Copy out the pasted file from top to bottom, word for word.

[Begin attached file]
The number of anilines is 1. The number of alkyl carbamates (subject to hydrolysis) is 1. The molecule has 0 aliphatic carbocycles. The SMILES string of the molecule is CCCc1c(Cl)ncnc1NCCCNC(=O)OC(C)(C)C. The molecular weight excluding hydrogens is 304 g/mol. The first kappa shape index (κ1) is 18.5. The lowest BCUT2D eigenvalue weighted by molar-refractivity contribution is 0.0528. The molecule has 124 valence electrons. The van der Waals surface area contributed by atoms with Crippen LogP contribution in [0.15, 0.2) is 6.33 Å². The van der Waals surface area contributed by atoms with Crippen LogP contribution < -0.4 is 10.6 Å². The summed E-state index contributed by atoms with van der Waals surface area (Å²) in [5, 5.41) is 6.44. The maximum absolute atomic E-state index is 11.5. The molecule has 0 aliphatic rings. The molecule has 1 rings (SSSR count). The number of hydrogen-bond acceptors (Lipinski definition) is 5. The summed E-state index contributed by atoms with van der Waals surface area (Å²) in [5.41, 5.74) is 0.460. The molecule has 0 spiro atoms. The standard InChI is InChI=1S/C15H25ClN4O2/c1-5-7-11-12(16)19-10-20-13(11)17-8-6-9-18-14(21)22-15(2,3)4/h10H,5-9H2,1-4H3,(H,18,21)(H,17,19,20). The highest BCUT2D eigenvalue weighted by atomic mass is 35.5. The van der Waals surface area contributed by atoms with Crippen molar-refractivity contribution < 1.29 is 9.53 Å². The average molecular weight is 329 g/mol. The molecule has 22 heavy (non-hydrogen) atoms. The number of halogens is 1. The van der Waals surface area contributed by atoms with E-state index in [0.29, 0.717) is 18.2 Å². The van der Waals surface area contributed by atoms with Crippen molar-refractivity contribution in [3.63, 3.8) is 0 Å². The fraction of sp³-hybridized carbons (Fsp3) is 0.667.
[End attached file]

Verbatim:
The number of anilines is 1. The number of alkyl carbamates (subject to hydrolysis) is 1. The molecule has 0 aliphatic carbocycles. The SMILES string of the molecule is CCCc1c(Cl)ncnc1NCCCNC(=O)OC(C)(C)C. The molecular weight excluding hydrogens is 304 g/mol. The first kappa shape index (κ1) is 18.5. The lowest BCUT2D eigenvalue weighted by molar-refractivity contribution is 0.0528. The molecule has 124 valence electrons. The van der Waals surface area contributed by atoms with Crippen LogP contribution in [0.15, 0.2) is 6.33 Å². The van der Waals surface area contributed by atoms with Crippen LogP contribution < -0.4 is 10.6 Å². The summed E-state index contributed by atoms with van der Waals surface area (Å²) in [5, 5.41) is 6.44. The maximum absolute atomic E-state index is 11.5. The molecule has 0 aliphatic rings. The molecule has 1 rings (SSSR count). The number of hydrogen-bond acceptors (Lipinski definition) is 5. The summed E-state index contributed by atoms with van der Waals surface area (Å²) in [5.41, 5.74) is 0.460. The molecule has 0 spiro atoms. The standard InChI is InChI=1S/C15H25ClN4O2/c1-5-7-11-12(16)19-10-20-13(11)17-8-6-9-18-14(21)22-15(2,3)4/h10H,5-9H2,1-4H3,(H,18,21)(H,17,19,20). The highest BCUT2D eigenvalue weighted by atomic mass is 35.5. The van der Waals surface area contributed by atoms with Crippen molar-refractivity contribution < 1.29 is 9.53 Å². The average molecular weight is 329 g/mol. The molecule has 22 heavy (non-hydrogen) atoms. The number of halogens is 1. The van der Waals surface area contributed by atoms with E-state index in [0.29, 0.717) is 18.2 Å². The van der Waals surface area contributed by atoms with Crippen molar-refractivity contribution in [3.63, 3.8) is 0 Å². The fraction of sp³-hybridized carbons (Fsp3) is 0.667.